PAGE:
Wildlife in Barron Park neighborhood of Palo Alto CA


The below listing are of animals seen in the neighborhood by the people who have contributed to this page. Currently, it is heavily biased toward the Matadero Creek corridor.
Animals listed in small font (this is small font) are ones known to be present in the greater Palo Alto (sometimes SF Bay) area, but not (yet?) identified as inhabiting Barron Park.
To contribute to this list (additions and corrections), send e-mail to the address listed at the bottom of this page.


Other Resources

Local telephone numbers are included (where known and available) in addition to links in case you are working from hard copy or the organization's web page is unreachable.


The organization and naming scheme of this list will roughly follow that of Peterson's A Field Guide to Western Birds, which was selected because it is the most popular (= widely used) field guide. This guide was also used as one of the major sources of the following information.

In the below listing, notice how many of these birds favor riparian habitats (riparian: along creeks, rivers, ponds, ...), and how many favor the mature oak and redwoods that can be found in our neighborhood.

Birds that have nesting requirements that can be helped by residents are listed (work-in-progress).

Herons, Egrets

Wading birds
Food: fish, frogs, other aquatic animals; occasionally small rodents (eg, mice), insects


Hawks, Kites, Falcons




Food: flower nectar, small insects, spiders Other Resources:



Nest: hole in tree (occasionally a birdhouse; common conjecture is that they have strong perference for holes that they have excavated themselves)
Food: mainly tree-boring insects; some berries, acorns, seeds, sap

Tyrant Flycatchers

Food: mainly flying insects; some fruit, reptiles, ...


Most easily seen in the Strawberry Hill section of Bol Park (an open field - the obvious environment for swallows)

Jays, Crows, Ravens

Food: omnivorous, including the eggs and young of other birds

Chickadees, Titmice, Bushtits

Food: insects, seeds, acorn masts, berries


Nest: hole, crevice, cranny, birdhouse
Food: insects, spiders

Mockingbirds, Thrashers

Food: insects, fruit

Thrushes, Bluebirds

Food: insects, worms, snails, berries, fruits



Food: berries, insects


Habitat: oak scrub
Food: mainly insects


Food: mainly insects

Blackbirds, Orioles


Grosbeaks, Finches, Towhees, Sparrows, Buntings, Juncos

Food: seeds, insects, small fruits







Some people swear by the WoodCrete line of birdhouses (manufacturer: Schwegler (Germany)). Alternate spellings: "wood crete" or "wood-concrete" Instead of being built from wood, they use concrete with wood chips mixed in to provide breathe-ability. These birdhouses are durable (they don't rot like wood does), and their weight makes them stable in high winds, and provides "thermal mass" (they smooth out the daily temperature swings).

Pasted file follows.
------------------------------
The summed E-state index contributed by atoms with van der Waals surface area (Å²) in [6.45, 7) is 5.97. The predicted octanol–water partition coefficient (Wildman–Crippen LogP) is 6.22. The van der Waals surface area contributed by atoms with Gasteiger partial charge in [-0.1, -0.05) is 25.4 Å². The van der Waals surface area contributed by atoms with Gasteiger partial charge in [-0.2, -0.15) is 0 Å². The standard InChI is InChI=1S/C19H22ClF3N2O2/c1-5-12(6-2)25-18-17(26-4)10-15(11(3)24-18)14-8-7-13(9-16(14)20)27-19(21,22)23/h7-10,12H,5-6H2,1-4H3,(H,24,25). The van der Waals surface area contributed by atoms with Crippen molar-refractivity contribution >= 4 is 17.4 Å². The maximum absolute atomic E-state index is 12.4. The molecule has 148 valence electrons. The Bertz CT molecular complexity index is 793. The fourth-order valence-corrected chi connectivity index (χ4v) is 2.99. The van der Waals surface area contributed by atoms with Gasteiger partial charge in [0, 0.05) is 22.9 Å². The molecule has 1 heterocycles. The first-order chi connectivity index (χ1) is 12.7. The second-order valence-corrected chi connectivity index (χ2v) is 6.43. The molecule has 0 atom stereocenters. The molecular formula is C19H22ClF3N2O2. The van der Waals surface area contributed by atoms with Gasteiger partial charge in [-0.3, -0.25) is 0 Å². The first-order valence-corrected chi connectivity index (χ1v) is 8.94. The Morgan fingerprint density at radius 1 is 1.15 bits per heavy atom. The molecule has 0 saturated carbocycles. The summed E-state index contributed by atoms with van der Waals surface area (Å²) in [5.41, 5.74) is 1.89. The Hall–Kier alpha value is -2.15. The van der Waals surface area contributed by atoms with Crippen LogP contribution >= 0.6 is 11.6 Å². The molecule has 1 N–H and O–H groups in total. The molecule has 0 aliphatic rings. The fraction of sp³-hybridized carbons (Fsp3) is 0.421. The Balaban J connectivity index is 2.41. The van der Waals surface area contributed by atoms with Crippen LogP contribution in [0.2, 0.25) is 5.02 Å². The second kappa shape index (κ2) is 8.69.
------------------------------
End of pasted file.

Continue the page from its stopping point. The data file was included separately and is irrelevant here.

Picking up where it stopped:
Disadvantage: hard to find. Do not know of any local stores that carry this line, and know of only two potential mail-order source in the US: Kinsman Company and Nature House Catalog
I prefer, and have good experience with, the "predator-proof" models.

Predator control: Not just cats and raccoons - crows and jays actively seek out nestlings as food.

Suggestions on how to position:

Height: different birds prefer different heights. For example, chickadees prefer the hole to be 6-12 feet high in woodlands, and higher (10 to ?) feet in yards. Some woodpecker prefer a minimum of 20 feet. ** To be expanded at some future time**

Bumblebees over-wintering in birdhouses

Advice on Birdhouses for:

Cavity Nesters Recovery Program of the Santa Clara Valley chapter of the Audubon Society (SCVAS): Placing birdhouses for cavity nesters, and tracking success rates.

Other Resources (Birds, General)





Amphibians (Frogs, Salamanders, Newts)

Others of note

Data collected by:

Version Info: $Revision: 1.35 $ $Date: 2004/08/19 07:14:12 $
Copyright 1997-2004 by the Barron Park Association
Permission to make digital or hard copy of part or all of this work for (a) personal use, (b) classroom use, or (c) use by not-for-profit community organizations (for example, neighborhood associations, natural habitat preservation/restoration groups) is granted without fee provided that (a) copies are not made or distributed for profit or commercial advantage, (b) the copyright notice, the URL of this WWW page, and its date appear, (c) notice is given that copying is by permission of the Barron Park Association. To copy otherwise, to republish, to post on servers, or to redistribute to lists requires prior specific permission and/or fee.

Note: a "copyleft" is anticipated to replace this copyright statement.